KlasJet

Middle Eastern private aviation is still facing challenges


Middle Eastern private aviation is still facing challengesMiddle East has been a real success story in the aviation industry, and its business aviation segment is not an exception. By 2020 the regional business jet fleet size is projected to grow from present 500 to 1 375, according to MEBAA, while the business aviation sector will be worth around $1.3 billion. The sector has proved its potential as traffic and flying hours across the region are up over 12% from last year. But even as the region continues to successfully recover from the economic crisis, there are still storm clouds on the horizon. 

With its GDP expected to grow at an average of 3.8% over the next 20 years, the Middle East remains a promising market for business aviation. The rising importance of the segment in the region is characterised by the number of subsidiaries being launched by the region’s major airlines. For instance, Emirates has introduced its Emirates Executive service, while Qatar Airways has its Qatar Executive and Saudi Airlines has Saudia Private Aviation. The demand is also starting to attract companies offering some innovative business models, such as X-Jet, which plans to launch a service, covering all aspects of support for individually owned private jets for a fixed annual fee.

“The rise of demand for private travel and related services in the Middle East is what we’ve been witnessing for some time now. While some 25 years ago business aviation in this region was mainly a tool for royal families and presidents, in the last 5 to 10 years the market has seen a major shift to corporate use. People started too see the benefits of private air travel as a tool to conduct business, save time and be more flexible. As a result, most of the aviation market experts are convinced that the greatest business opportunity lies in the corporate, not in the VIP market,” shares Vitalij Kapitonov, the CEO of KlasJet.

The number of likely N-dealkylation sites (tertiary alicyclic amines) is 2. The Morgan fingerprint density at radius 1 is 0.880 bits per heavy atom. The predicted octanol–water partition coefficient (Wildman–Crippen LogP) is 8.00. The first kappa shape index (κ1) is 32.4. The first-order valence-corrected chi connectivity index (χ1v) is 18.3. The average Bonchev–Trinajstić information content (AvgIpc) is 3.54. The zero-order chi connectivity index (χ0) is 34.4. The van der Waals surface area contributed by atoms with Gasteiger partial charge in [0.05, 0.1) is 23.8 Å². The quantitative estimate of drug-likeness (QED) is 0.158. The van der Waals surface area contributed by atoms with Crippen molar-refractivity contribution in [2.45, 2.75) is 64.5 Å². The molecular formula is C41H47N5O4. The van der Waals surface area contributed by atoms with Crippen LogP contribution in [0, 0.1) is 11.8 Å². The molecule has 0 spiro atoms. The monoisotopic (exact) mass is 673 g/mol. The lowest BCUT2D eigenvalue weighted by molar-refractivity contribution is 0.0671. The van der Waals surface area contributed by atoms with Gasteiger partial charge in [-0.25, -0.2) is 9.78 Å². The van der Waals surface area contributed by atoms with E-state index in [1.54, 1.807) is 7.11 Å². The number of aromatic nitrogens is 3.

According to MEBAA, currently up to 70% of flights performed on private jets within the Middle East are for business purposes, while luxury travel accounts for the remaining 30%. Nevertheless, high net-worth individuals are still the key drivers of the business aviation growth in the region, and here comfort remains a must, as the costumers are among most demanding clients in the world when it comes to customization and other additional services. Thus, capturing the small but significant patronage of the region's super rich is becoming increasingly competitive as more private jet charter companies tap into a market that is expected to grow by around 12% in the next two years. However, despite the positive signs, several obstacles are limiting the potential expansion of business aviation operations in the Middle East.

“The market in the Middle East has been significantly damaged by a combination of political shocks and the global economic crisis, thus undermining demand from business users and wealthy individuals. As a result, business aviation is still almost non-existent in such countries as Yemen, Syria and Libya. The lack of the skilled labour including pilots, flight planners, engineers and air traffic controllers should be taken into account as well,” shares the CEO of KlasJet.

According to the executive, other problems to mention are airport congestion and the use of air space, which is becoming increasingly crowded as the big airlines launch more routes. The situation is further exacerbated by the fact that a large part of airspace is reserved for military use. Removal of these barriers would help to further accelerate the growth of the market in the Middle East. “Of course, such problems are symptoms of success more than anything else. However, if the industry is determined to maintain its current trajectory and reach its full potential in the future, then it will have to find solutions to such issues sooner or later. For now, however, the main focus of the regional authorities has to remain on quality and safety of operations. With this in regard, opening the market for more certified competition would definitely help in keeping the bar high enough,” concludes Vitalij Kapitonov, the CEO of KlasJet.